While the Last Call crew continues to recover from Joe Bob’s Halloween Hootenanny, check out some old-school content from the man hisself. This review of Inbred Rednecks from September 5, 2001, feels like it was a warm-up for Joe Bob’s current How Rednecks Saved Hollywood tour that is surely coming to a Mutant City near you. Check the Upcoming Appearances section of this here website!

Inbred Rednecks

It’s been a long time since the heyday of the redneck movie, the swamp movie, the hillbilly movie, the cornpone southern action comedy. Peter Graves in Poor White Trash is probably the apotheosis of the genre, with Herschell Gordon Lewis’s Year of the Yahoo! being the bottom of the low-budget pickle barrel and the immortal Smokey and the Bandit being the mainstream blockbuster version.

To have all the elements of a redneck movie, you need:

   1. Rednecks, preferably beer-guzzling.

   2. Backwoods babes in short shorts and halter tops.

   3. Tattooed bikers.

   4. Moonshiners in muscle cars.

   5. Revenge.

   6. Bathroom humor, preferably outhouse humor.

   7. At least one bar fight, preferably with broken beer bottles.

   8. An old grizzled coot.

   9. At least one high-speed Dukes of Hazzard-style motor vehicle chase involving river-jumping.

  10. Implied incest, bestiality or gene-pool confusion.

Okay, so I’m toting up the count on Inbred Rednecks, and I get a score of 7 and a half —not too bad for Joshua P. Warren, the one-man film industry of Asheville, North Carolina, who used amateur actors to try to pull off the first genuine country-bumpkin comedy in eons. Josh has obviously done his redneck homework in the town Thomas Wolfe could never go home to, and the result is kind of horrifyingly bad at times, but in a way that grows on you until you actually like these barfing brew-quaffing rubes.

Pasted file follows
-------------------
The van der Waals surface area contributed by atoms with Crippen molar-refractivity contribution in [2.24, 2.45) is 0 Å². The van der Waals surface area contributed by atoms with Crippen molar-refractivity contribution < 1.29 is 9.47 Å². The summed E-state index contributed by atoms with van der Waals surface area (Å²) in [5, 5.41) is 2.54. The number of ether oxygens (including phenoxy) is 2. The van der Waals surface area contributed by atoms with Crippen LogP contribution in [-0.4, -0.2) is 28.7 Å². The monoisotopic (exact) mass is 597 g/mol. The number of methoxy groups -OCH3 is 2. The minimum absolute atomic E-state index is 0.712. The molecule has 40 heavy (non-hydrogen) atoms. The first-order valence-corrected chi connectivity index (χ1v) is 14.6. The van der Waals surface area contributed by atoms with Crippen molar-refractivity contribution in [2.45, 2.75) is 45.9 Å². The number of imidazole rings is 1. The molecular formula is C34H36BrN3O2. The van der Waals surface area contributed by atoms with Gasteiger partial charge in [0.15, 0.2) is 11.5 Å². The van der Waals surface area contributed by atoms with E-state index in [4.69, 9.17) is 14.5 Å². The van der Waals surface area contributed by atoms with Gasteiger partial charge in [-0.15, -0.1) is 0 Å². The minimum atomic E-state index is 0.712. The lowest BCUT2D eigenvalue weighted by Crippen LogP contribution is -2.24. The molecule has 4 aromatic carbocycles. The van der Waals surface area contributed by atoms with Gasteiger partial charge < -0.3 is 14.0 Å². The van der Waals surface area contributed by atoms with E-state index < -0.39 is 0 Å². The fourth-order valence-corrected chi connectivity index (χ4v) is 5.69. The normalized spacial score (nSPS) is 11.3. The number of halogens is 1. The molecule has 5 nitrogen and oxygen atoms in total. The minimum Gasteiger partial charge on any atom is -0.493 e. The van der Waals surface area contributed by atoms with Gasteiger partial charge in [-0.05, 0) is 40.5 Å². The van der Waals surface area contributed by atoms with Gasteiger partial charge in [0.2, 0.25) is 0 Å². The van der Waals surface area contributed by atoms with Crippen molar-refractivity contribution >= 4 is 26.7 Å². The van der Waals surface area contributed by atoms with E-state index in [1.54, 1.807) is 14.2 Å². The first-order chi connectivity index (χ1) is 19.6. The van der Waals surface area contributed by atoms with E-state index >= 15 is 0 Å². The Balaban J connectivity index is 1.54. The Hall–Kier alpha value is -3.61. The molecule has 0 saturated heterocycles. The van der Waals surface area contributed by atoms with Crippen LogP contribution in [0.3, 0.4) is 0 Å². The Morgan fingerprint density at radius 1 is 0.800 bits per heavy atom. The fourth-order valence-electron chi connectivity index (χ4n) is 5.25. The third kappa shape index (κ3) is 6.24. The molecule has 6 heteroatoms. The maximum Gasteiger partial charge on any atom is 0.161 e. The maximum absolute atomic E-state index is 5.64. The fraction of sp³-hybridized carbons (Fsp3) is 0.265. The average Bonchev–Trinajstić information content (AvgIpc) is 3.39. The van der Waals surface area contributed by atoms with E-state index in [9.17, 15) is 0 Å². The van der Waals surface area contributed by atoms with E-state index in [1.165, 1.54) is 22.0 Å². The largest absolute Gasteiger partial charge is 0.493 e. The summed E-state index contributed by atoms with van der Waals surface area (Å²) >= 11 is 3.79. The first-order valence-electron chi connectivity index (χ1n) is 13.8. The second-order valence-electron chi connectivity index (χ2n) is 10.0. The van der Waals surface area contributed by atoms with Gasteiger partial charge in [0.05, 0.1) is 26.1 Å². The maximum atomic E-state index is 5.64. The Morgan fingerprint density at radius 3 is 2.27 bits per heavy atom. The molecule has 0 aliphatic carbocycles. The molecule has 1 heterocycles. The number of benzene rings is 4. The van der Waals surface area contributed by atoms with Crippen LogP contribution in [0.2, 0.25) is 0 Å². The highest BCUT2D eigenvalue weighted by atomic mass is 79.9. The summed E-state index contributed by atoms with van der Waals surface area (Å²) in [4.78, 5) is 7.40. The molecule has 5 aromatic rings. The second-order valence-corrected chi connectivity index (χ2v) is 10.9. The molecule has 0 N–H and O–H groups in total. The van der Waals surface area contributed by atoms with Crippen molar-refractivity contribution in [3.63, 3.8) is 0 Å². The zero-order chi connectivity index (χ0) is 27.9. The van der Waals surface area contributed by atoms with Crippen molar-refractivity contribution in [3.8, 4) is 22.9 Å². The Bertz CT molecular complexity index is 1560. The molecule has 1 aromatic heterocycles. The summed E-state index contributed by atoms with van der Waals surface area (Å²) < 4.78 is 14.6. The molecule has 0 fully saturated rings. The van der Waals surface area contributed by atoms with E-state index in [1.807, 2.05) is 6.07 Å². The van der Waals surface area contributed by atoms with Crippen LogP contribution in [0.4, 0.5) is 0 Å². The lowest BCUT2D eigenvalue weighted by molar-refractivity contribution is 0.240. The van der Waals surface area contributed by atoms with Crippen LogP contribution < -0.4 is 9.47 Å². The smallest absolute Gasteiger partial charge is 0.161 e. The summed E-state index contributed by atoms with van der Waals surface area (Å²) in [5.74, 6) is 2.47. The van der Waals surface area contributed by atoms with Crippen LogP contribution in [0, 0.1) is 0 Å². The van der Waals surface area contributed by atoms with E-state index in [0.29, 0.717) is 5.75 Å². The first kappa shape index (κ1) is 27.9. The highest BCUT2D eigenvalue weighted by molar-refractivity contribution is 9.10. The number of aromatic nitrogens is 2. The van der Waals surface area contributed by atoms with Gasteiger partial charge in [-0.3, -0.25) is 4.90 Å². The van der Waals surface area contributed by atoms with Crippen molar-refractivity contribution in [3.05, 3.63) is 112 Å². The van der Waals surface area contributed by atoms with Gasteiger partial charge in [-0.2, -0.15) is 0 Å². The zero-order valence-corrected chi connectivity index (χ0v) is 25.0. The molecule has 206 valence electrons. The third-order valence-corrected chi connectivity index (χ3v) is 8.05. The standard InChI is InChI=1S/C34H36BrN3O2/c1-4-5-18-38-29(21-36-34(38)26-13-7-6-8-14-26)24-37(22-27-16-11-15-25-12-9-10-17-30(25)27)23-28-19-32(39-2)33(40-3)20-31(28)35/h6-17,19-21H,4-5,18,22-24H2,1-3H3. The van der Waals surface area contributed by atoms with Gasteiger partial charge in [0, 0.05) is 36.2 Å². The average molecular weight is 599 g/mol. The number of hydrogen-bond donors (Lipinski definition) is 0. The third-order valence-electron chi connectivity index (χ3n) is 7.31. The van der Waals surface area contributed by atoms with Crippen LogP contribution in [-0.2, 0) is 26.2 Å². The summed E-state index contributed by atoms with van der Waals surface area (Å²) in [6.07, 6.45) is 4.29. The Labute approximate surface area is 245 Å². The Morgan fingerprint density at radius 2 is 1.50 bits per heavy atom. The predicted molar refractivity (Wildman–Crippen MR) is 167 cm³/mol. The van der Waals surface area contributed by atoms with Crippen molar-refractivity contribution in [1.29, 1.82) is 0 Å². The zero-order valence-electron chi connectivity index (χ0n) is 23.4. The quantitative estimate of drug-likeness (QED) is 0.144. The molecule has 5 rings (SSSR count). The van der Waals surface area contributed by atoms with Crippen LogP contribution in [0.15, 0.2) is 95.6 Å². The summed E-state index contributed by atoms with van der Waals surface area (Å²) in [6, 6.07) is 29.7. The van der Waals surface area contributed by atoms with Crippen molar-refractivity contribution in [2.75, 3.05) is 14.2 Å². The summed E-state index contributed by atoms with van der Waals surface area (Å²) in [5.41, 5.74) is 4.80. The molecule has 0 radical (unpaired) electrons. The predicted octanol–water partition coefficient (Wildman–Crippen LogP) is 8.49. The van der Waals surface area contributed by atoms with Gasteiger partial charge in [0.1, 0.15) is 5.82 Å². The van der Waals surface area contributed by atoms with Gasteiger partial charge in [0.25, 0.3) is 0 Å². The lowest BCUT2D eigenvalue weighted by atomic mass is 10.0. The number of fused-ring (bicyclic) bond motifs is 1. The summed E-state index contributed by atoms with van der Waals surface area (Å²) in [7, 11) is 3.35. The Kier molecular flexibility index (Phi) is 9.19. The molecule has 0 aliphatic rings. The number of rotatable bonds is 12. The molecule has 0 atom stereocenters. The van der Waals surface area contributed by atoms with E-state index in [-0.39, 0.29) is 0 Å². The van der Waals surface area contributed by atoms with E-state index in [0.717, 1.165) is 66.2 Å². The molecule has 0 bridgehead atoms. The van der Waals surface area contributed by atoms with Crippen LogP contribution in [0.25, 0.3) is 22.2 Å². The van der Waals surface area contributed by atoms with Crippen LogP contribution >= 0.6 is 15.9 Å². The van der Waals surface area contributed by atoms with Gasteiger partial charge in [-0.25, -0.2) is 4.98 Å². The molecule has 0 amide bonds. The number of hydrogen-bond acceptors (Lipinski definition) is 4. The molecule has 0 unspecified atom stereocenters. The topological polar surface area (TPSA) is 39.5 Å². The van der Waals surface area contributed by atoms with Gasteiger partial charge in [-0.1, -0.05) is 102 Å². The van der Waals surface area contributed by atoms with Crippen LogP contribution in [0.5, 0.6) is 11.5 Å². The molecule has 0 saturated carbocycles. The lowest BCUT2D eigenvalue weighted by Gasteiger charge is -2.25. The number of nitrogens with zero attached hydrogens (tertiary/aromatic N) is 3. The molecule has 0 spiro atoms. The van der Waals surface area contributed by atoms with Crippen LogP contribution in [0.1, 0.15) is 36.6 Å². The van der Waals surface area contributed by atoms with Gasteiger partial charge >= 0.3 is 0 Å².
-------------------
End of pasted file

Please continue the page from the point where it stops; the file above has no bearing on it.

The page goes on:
The complete plot of Inbred Rednecks: The sensitive story of Billy Bob and his six-foot-tall hormone-enhanced gamecock that he christens with the endearing name of Big Ass Rooster. Billy Bob and his best friend Clovis (played by Josh himself, who also wrote, directed, photographed, edited, scored, and punched the little holes in the side of the film) take Big Ass to the local cockfights to try to score big cash off of Monty and his undefeated cock. Monty’s warrior bird takes one look at Big Ass Rooster and decides to commit suicide, setting off a celebration at the local roadhouse that features a colossal ass-whuppin and about 17,000 really painful redneck jokes.

Monty has to get his revenge, of course, so pretty soon he’s plotting to steal Big Ass for himself —but not before Clovis can make his play for the bootylicious local fast-food girl, the gravelly-voiced Bubba can barf his way through the state fair, the excitable Billy Bob can lead the local sheriff on a high- speed chase ending in senseless midget death, and Joe Bob (no relation) can unearth an old beach picture from Myrtle Beach that shows President Clinton exposing his privates. (It’s actually a plot point.)

In other words, no plot to get in the way of the story. This is not just a pure-dee North Carolina movie. This is a pure-dee western North Carolina movie, because they know that, if they have to, they can hide in those woods forever.

Drive-In Academy Award nominations for:

Two and a half stars. Joe Bob says check it out.

© Copyright 2001 Joe Bob Briggs